by looking wise and keeping his face
dust Llks Father
Mrs. Inquizzo—"I beard a lot of
noise in your bouse last evening,
Little James.—"Yes'm. Teacher
said 1 was a genteel boy, an' ma an
pu was arguin' us to which of them
I took after."
Assistant Kditor—"Here's a poem
from u fellow who is serving a live-
years' term iu the eastern penitentiary."
Managing Kditor—"Well, print it
witb a footnote explaining tbe circum
stance. It mny serve as a warning to
other poets."—Philadelphia Record.
Self-praise ts almost as valuable as
the other things you get for nothing
First life guard—Going to be extra
careful tbis year?
Bccond life guard—Yep; I've posted
a sign saying 1 won't rescue iinmar
ried women or widows.- New York
"That was a mean trick Bigsby
played oil his wife."
"What  was?"
"Ho waited over a month before lie
told her he bad bis salary raised."—
Detroit Free Press.
"We must expect to suffer pain in
tbe same degree tbat we inflict it on
others," said tlie man wbo believes in
"Maybe so." answered tbe suffering
friend. "But I am convinced that my
dentist has found u way of beating the
game."—Washington Star.
Constipation in the
root of many forms of
sickness and of an
endless amount of
human misery.
Dr. Morse's
Root Pills,
thoroughly tested by
over fifty years of use,
have been proved a
life and certain cure
for constipation and
all kindred troubles.
Try them. >
25c a bos.
Canada's  Annals  Contain
Breaking Cass.
<iory   pamphlet!   uaed  ti  be limed
after elocutions nui only in Oui QOUD
try, but iti England,   lu Loudon there
] were  printing =riup3  which  produced
! nothing   but  horrible  booklets  treating of murders and banging*.    1 n-y
| enjoyed a tnuieodous sale au '  were
I bought by uii elates of people.
Une of the must expensive of these
' pamphlet* extant is a bi>uk jf 32 pa*e.-,
! describing  the  -.uiquitous  career atiO
{ tragic  end  of Sophia Hamilton,  wtu
, wai sentenced to death at Fredenctun,
N.B., tu 1846, lor an almost incredible
series ot crimes.   And if the story COQ-
I tamed iti tbe pamphlet is true sbe was
{ untitled   to   the   championship   as   a
Tlie achievements of Kate Bender
and Belle (Januess were trivial by
Comparison. One muy speak thppant-
iy now ot her career, since ull con-
cerned are in their graves, but the
people of Ne* Brunswick) sixty years
ago, mentioned be.- nam.' with thud-
de rings. Her father was a murderer
before tier, and wm killed by a dog
belonging to one ol his victims, Sj-
pbia. wtieti 17 years of ag'', married
un excellent young man, who relu#ed
to believe itories be heard reflecting
upon her character. After belni married awhile In- wns convinced (hat
the stories *ere true, and took tn
young wife to tusk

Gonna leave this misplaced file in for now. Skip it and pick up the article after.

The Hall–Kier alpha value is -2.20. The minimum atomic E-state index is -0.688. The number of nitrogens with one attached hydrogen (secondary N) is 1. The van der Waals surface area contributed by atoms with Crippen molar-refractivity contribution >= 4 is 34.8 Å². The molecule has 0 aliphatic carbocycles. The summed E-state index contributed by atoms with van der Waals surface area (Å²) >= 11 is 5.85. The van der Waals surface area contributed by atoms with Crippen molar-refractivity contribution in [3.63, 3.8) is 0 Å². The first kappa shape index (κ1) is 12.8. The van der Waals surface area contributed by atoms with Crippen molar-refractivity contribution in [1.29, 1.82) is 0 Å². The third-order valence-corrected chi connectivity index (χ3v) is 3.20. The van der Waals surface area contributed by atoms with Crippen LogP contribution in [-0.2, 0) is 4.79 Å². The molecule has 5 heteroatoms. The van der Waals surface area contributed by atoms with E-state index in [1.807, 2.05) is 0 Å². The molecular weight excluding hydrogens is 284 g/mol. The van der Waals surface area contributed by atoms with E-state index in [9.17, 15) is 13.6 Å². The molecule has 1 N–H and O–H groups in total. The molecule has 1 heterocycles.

Their Shopping
Wife (eyeing her new dross material disproving!}')- There is no body
whatever in my purchase.
Husband (eyeing bis parcel witb
great satisfaction)—There is a lot of
spirit iu uilttd.—Baltimore*American.
Mrs. John McRe? Had Kidney Dis-;
ease.. She was nervous, run down
and suffering fnm Rheumatism.
Two boxes of Dodd's Kidney Pills
Cured her,
Previl, Que. (Special). — Nearing;
the three score mark, but feeling like
a woman of thirty, Mrs. John McRae,
Wife of u farmer living near here, is
telling ber neighbors tbat she owes!
ber health to Dodd's Kidney i'ills.
"For two years and seven months/1
says Mrs. McKae, "1 wus a sufferer
fiom Kidney Disease brought ou by
a strain and a cold. My eyes were
puffed and swollen, my muscles
cramped, ami 1 suffered from Neur-
algiu and Rheumatism, My back
ached and I had pains in my joints.
"For two years I was under the
doctor's care, but be never seemed
to do ine uny lasting good. Thenl
was advised to try Dodd's Kidney
Pills. Two boxes made a new woman
of ine."
Dodd's Kidney Pills make tired,
run-down women feel us if life bad
started' all over again for tbem by
curing the kidneys. Healthy Kidneys
mean pure blood, aud pure blood
means new life all over the body.
His Effort
"Now, Johnny, said the teacher,
Vyou may try your hand at writing a
short story.
A few minutes later Johnny handed
up his slate on which was written,
"us boys all loves our teacher."—
Harper's Bazaar.
mbttrrusiing to her thai she piao-i
pQ.son  in his **-.\*T*i and he died the
Then *he established a wayside inn
neur    VV Mock     N.   B„    gather**u
about her h corps of skiliiul homicidal exp rt.- ad t<Hj| up murder
und robbery a- her lite work. Mie
had tbe house remodeled to laeihtate
Iit work and there were rooms with
trapdoors in tie* lloor, and sliding
panels in tbe wall.-, and similar contrivances. Her cellar became a
morgue. At first -be buried her victims carefully, hut as time went ou
und business Increased she became
ruther careless aud just left tbem
lying around.
I There was mu !i traffic along the
PILLS quiet road whet,, tier inn stood. The
bunking laciltties ol that time were
not as they now are. and some of the
travelers on their way to buy furs or